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Full-Text Articles in Race, Ethnicity and Post-Colonial Studies

What Is The Difference Between “Muslim” And “Islamic”?, Ahmed E. Souaiaia Nov 2016

What Is The Difference Between “Muslim” And “Islamic”?, Ahmed E. Souaiaia

Ahmed E SOUAIAIA

Social labels and categories are exercise in control. They describe opponents, create boundaries, exclude social groups, justify discrimination, and promote persecution. They are imbued with sociopolitical power. Muslims used labels, internally for the first time, during the formative period of the community to privilege the elite and marginalize dissenters. They called those who challenged the established order, Khawarij [Outsiders]. Today, Muslims living in Western societies are often labeled radical Islamic extremists. But aside from this politically charged phrase, even common adjectives, such as Islamic and Muslim, are misused. So in what contexts should these adjectives be appropriately used and why ...


The Genealogy, Ideology, And Future Of Isil And Its Derivatives, Ahmed E. Souaiaia Nov 2015

The Genealogy, Ideology, And Future Of Isil And Its Derivatives, Ahmed E. Souaiaia

Ahmed E SOUAIAIA

The organization known today simply as the “Islamic State,” or by its Arabic acronym, Daesh (English, ISIL), has historical and ideological roots that go beyond the territories it now controls. These deep roots give Daesh confidence that it will succeed in dominating the world, but give others reasons to believe that it will fail in controlling even a single nation. Mixing puritan religious and political discourses, ISIL managed to dominate all other armed opposition groups in conflict zones (Syria, Iraq, Yemen, and Libya) and has inspired individuals in many other countries (Egypt, Pakistan, France, Kuwait, Saudi Arabia, and Tunisia) to ...


A Fragile Alliance: How The Crisis In Egypt Caused A Rift Within The Anti-Syrian Regime Block, Ahmed Souaiaia Aug 2013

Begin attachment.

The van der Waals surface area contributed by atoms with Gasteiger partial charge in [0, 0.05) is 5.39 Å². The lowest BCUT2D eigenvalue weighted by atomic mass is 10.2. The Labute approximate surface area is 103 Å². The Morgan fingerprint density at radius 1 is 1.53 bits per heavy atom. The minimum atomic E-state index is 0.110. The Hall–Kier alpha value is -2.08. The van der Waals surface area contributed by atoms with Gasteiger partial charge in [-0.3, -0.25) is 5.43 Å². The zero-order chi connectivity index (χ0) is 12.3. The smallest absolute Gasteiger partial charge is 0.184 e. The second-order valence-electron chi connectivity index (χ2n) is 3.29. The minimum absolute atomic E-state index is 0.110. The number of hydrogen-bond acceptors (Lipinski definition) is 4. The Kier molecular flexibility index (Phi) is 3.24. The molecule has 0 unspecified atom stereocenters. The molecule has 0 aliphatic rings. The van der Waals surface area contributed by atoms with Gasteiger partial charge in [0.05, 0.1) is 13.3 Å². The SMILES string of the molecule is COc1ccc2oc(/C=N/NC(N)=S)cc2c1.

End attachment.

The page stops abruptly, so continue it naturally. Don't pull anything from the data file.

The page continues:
A Fragile Alliance: How The Crisis In Egypt Caused A Rift Within The Anti-Syrian Regime Block, Ahmed Souaiaia

Ahmed E SOUAIAIA

Qatar, Saudi Arabia, United Arab Emirate (UAE), Turkey, and the West condemned in unison the Syrian regime for its harsh treatment of Syrians from the first day of the uprising in that country. Many observers were skeptical of the stated reasons for this sudden interest in human rights issues given that the Gulf States are in fact models of repressive governance. As the reaction to the Egyptian crisis revealed, the opposition to the Syrian regime was not motivated by its stated goals (support for democracy and condemnation for authoritarianism). It was dictated by narrow political, ideological, and sectarian interests.


A Turkish Spring Even If Different From The Arab Spring, Ahmed Souaiaia Jun 2013

A Turkish Spring Even If Different From The Arab Spring, Ahmed Souaiaia

Ahmed E SOUAIAIA

The wide-spreading protest movement in Turkey is bringing up the irresistible analogy: Taksim Square is for Turkey what Tahrir Square is for Egypt. Considering that Tahrir Square events were the extension of the protest movement that started it all from Tunisia, it follows that the turmoil in Turkey is similar to the so-called Arab Spring. But most observers and media analysts are dismissing Taksim Square movement arguing that Turkey’s uprising is not similar to the Arab Spring because Erdoğan and his party are democratically elected and that Erdoğan has governed over a period of unprecedented economic prosperity.